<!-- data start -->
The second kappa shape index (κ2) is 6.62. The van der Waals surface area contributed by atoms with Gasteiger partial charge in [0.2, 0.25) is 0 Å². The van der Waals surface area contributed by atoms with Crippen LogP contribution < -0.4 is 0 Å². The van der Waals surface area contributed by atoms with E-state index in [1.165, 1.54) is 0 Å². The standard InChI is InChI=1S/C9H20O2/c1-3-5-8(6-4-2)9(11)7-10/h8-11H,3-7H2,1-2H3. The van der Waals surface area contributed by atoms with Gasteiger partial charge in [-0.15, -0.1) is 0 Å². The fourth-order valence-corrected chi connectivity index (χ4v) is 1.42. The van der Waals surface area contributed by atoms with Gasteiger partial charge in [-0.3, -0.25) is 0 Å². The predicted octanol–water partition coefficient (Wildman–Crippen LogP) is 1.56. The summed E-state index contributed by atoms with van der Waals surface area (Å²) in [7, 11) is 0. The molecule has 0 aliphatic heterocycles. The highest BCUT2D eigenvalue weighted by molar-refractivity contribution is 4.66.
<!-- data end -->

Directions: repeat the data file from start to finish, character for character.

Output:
The second kappa shape index (κ2) is 6.62. The van der Waals surface area contributed by atoms with Gasteiger partial charge in [0.2, 0.25) is 0 Å². The van der Waals surface area contributed by atoms with Crippen LogP contribution < -0.4 is 0 Å². The van der Waals surface area contributed by atoms with E-state index in [1.165, 1.54) is 0 Å². The standard InChI is InChI=1S/C9H20O2/c1-3-5-8(6-4-2)9(11)7-10/h8-11H,3-7H2,1-2H3. The van der Waals surface area contributed by atoms with Gasteiger partial charge in [-0.15, -0.1) is 0 Å². The fourth-order valence-corrected chi connectivity index (χ4v) is 1.42. The van der Waals surface area contributed by atoms with Gasteiger partial charge in [-0.3, -0.25) is 0 Å². The predicted octanol–water partition coefficient (Wildman–Crippen LogP) is 1.56. The summed E-state index contributed by atoms with van der Waals surface area (Å²) in [7, 11) is 0. The molecule has 0 aliphatic heterocycles. The highest BCUT2D eigenvalue weighted by molar-refractivity contribution is 4.66.